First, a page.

The Distributed Management Task Force (DMTF) has launched the “Open Cloud Standards Incubator”. The goal of the initiative is to develop specifications that define how companies transfer applications and data between cloud environments – whether the clouds are located at one of the company’s data centres or not.
In cloud computing, the main focus for system performance, for the provision of applications and for data storage is not on clients, but on servers, which are organised in grids and large, distributed server farms. Therefore, cloud computing is one of the basic components and extensions of the “Software as a Service” (SaaS) application model, where applications are not installed on the user’s local machine, but rather delivered as on request services via server farms.
A central aspect of the cloud resource management approach, which is to be developed by the Open Cloud Standards Incubator, is the Open Virtualization Format (OVF). OVF describes an open, secure, portable and extensible format for packaging and distributing software to be run in virtual machines. As some of the group members anticipate that OVF will become one of the main components for cloud interoperability, they see much potential in standardising OVF protocol and API extensions, security aspects and corporate-independent regulations.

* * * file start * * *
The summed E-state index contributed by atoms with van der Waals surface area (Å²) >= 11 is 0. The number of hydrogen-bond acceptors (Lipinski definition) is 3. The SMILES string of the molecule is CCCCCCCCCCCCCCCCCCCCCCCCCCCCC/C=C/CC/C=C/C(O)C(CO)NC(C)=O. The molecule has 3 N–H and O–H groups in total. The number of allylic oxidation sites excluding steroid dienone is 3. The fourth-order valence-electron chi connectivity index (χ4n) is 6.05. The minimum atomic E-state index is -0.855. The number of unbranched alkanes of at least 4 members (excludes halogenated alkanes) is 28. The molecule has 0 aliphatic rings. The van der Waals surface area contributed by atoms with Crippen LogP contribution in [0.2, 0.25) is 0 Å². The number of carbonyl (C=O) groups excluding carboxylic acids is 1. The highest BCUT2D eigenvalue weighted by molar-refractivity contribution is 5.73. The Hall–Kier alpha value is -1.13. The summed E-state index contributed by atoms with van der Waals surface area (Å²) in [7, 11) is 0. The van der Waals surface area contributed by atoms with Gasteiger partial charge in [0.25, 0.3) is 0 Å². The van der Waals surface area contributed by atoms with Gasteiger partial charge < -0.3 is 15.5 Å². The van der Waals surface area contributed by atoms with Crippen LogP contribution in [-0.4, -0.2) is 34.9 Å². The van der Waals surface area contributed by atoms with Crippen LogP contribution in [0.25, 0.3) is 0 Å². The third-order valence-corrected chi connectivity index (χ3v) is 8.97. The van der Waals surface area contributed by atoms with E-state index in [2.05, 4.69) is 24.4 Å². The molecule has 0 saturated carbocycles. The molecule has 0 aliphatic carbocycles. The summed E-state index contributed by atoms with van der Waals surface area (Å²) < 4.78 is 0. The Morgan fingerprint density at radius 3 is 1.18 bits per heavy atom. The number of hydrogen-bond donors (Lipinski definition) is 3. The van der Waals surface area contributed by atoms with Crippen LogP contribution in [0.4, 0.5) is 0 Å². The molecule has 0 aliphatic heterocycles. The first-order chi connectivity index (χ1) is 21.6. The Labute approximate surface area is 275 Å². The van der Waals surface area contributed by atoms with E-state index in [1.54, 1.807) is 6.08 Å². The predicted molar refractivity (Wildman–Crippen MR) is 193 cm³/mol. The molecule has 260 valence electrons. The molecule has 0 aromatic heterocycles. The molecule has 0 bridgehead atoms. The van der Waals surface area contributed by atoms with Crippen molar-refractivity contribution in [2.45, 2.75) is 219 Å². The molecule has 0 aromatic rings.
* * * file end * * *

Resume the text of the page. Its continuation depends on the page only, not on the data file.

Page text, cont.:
DMTF members include companies like AMD, Cisco, Citrix, EMC, HP, IBM, Intel, Microsoft, Novell, Red Hat, Savvis, Sun Microsystems and VMware, who are all involved in the incubator initiative. Other efforts to standardise cloud computing are, for example, the Open Cloud Consortium and the Open Cloud Manifesto.
make sure you subscribe to my RSS feed!